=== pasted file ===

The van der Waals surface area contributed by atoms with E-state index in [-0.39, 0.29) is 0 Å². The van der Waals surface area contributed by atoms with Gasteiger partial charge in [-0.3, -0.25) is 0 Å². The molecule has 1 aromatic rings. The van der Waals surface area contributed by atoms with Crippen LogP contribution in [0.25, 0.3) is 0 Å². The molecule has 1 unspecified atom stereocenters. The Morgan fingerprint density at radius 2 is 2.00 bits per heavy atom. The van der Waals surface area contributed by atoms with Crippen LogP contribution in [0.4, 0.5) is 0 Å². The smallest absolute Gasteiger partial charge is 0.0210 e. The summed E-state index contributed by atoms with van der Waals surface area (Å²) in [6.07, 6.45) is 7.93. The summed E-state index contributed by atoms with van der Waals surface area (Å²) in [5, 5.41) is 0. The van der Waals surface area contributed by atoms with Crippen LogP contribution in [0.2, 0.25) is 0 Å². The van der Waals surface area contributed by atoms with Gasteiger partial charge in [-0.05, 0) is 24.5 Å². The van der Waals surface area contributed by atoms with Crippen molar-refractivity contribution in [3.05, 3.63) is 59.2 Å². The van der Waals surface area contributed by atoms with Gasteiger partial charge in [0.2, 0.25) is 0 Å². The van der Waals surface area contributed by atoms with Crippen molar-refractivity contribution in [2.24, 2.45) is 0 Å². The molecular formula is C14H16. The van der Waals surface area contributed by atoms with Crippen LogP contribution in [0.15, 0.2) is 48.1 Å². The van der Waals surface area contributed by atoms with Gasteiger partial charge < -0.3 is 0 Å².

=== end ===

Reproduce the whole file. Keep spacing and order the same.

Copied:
The van der Waals surface area contributed by atoms with E-state index in [-0.39, 0.29) is 0 Å². The van der Waals surface area contributed by atoms with Gasteiger partial charge in [-0.3, -0.25) is 0 Å². The molecule has 1 aromatic rings. The van der Waals surface area contributed by atoms with Crippen LogP contribution in [0.25, 0.3) is 0 Å². The molecule has 1 unspecified atom stereocenters. The Morgan fingerprint density at radius 2 is 2.00 bits per heavy atom. The van der Waals surface area contributed by atoms with Crippen LogP contribution in [0.4, 0.5) is 0 Å². The smallest absolute Gasteiger partial charge is 0.0210 e. The summed E-state index contributed by atoms with van der Waals surface area (Å²) in [6.07, 6.45) is 7.93. The summed E-state index contributed by atoms with van der Waals surface area (Å²) in [5, 5.41) is 0. The van der Waals surface area contributed by atoms with Crippen LogP contribution in [0.2, 0.25) is 0 Å². The van der Waals surface area contributed by atoms with Gasteiger partial charge in [-0.05, 0) is 24.5 Å². The van der Waals surface area contributed by atoms with Crippen molar-refractivity contribution in [3.05, 3.63) is 59.2 Å². The van der Waals surface area contributed by atoms with Gasteiger partial charge in [0.2, 0.25) is 0 Å². The van der Waals surface area contributed by atoms with Crippen molar-refractivity contribution in [2.24, 2.45) is 0 Å². The molecular formula is C14H16. The van der Waals surface area contributed by atoms with Crippen LogP contribution in [0.15, 0.2) is 48.1 Å². The van der Waals surface area contributed by atoms with Gasteiger partial charge < -0.3 is 0 Å².